Fiscally Sound Procurement

Utilizing Cooperative Purchasing as a Tool

03/31/2010
school business
SUSAN MACDONALD

While cutbacks and budget shortfalls abound in education, it is essential for public agencies to practice fiscally sound procurement to ensure they are getting a good value for every dollar they spend. This can be more difficult than it sounds. Your staff must meet state purchasing laws while getting the exact items you need on your campus, from a reputable vendor, at a price your budget will allow.

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How does an understaffed purchasing office that may lack the technical knowledge to develop product specifications get a bid out in a timely manner? How does this same over burdened staff evaluate the too many hungry-for-work vendors who respond?

In the past, many have relied on vendors to supply technical specifications due to limited time, staff, and information at hand, hoping for a good outcome. Ken McCraw, executive director of Texas Association of Community Schools, thinks differently. “Today there is another way to get the best value through cooperative purchasing,” he says. “Co-ops write specifications that are not biased toward a particular manufacturer, and typically their staff has done product reviews to ensure that public entities are getting a good value for their money. And should a product not hold up to the bid standard, your co-op should be your advocate to see to it that the company fulfills its responsibility to your district.”

What exactly does a purchasing cooperative do for public procurement? A typical co-op acts as a purchasing agent that writes contracts and public entities can “piggyback” on the work the co-op has already done. But purchasing co-ops come in many shapes and sizes, from small local food buying groups or local purchasing consortiums to large national co-ops. Some are for-profit, non-profit or governmental entities. The small consortiums may offer a benefit where regionally purchased items are bought collectively. However, large national co-ops offer buying power many entities are not able to command on their own, and often offer national manufacturer vendors who deliver goods and services on a local level through a network of distributors. Governmental co-ops are the easiest to use as most states have a statute which allows for use of another governmental entities contracts.

The responsibility rests with the public entity to research which purchasing cooperative they are comfortable doing business with. Essentially, public entities should be looking to purchasing cooperatives to provide them with a contract already in place for a commodity or service so you don’t have to repeat writing the bid specifications, advertising, tabulating the bid and awarding the contract. Make sure the co-op you choose to do business with is transparent and forthcoming with all of the aforementioned documentation, as you will need this information to remain compliant with your state’s procurement laws. Also, it might be a good idea to call the co-op and see if you can speak to the person who actually wrote the bid specification or tabulated the bid. Inquire about their experience or qualifications. Ask who insures your states bid laws are being met. Not all co-ops have in-house professionals.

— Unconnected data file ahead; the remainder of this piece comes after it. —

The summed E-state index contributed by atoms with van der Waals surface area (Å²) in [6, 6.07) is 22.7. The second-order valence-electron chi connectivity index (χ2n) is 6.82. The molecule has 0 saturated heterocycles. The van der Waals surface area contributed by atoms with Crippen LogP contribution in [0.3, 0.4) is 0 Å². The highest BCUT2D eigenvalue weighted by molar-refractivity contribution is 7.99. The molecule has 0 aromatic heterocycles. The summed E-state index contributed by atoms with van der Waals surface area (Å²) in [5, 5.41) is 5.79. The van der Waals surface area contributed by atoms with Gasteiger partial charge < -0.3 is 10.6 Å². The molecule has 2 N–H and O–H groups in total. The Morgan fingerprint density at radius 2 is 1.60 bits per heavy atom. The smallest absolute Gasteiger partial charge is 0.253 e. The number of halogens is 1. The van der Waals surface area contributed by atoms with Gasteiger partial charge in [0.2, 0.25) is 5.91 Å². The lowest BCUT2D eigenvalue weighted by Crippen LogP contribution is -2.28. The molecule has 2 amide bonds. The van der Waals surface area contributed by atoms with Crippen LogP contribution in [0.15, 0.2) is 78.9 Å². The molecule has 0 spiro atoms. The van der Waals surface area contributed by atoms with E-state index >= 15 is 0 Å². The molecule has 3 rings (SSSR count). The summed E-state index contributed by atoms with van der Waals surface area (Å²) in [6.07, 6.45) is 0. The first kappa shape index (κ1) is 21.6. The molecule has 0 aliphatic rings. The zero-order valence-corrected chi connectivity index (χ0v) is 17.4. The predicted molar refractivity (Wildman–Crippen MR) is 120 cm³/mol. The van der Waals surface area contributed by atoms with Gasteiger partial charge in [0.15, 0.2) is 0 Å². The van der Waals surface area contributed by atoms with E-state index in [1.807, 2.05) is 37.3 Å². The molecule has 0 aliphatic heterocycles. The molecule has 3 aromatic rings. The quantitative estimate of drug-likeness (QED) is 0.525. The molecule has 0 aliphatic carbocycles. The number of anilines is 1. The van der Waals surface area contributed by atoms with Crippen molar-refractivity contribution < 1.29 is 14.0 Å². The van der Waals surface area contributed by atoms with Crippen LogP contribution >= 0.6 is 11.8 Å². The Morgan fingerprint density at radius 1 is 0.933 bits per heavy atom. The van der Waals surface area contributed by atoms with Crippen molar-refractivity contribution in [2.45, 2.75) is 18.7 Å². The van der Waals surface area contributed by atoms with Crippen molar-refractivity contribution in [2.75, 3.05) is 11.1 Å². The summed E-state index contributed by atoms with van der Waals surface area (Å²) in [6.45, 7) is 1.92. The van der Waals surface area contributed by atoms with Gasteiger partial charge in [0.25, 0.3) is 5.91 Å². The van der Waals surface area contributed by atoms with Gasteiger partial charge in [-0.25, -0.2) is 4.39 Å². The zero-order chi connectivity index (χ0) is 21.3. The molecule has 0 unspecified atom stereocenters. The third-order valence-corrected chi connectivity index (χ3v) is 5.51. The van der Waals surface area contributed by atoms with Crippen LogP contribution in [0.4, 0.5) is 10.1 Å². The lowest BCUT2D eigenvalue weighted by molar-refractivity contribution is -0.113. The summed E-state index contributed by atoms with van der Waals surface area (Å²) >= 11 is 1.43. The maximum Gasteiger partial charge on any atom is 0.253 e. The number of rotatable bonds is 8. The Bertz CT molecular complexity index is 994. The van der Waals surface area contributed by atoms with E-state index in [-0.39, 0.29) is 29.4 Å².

Speaking of the bid tabulation, isn’t the lowest price always the best value? Let’s just say no one has to explain accepting the lowest price bid! But best value is a completely different animal. Just ask the janitor who uses one jug of lowest price “blue water” each night to clean the floors. What he asked for was one jug of best value, slightly higher priced, “floor cleaner” that would last a month. When you choose a purchasing cooperative to work with, the person who tabulated the bid should be able to explain their best-value point system.

In these tough economic times, many public entities are coming together to share services as a means of cost savings, and cooperative purchasing is another tool schools should add to their tool box. This is not the economy for school boards and purchasing officials to have a “this is how we’ve always done it” mentality and expect your district to survive a cash strapped budget. An innovative approach to real value for every dollar spent and outside the box thinking for every purchase is a must.

Many public entities believe their state contracts are the only game in town, or believe the state must surely have their best interest at heart. In fact, some states don’t competitively bid their own contracts; instead they approve a list of vendors. Cooperative purchasing collectively pools the purchasing potential of schools, colleges and universities, cities, counties, municipalities, hospitals and non-profits to maximize savings of time, effort, budget dollars, and shortens your delivery schedule. This translates to fiscally sound public procurement at a time when we all need to be working smart.

For more information, visit the Cooperative Purchasing Network at www.tcpn.org.
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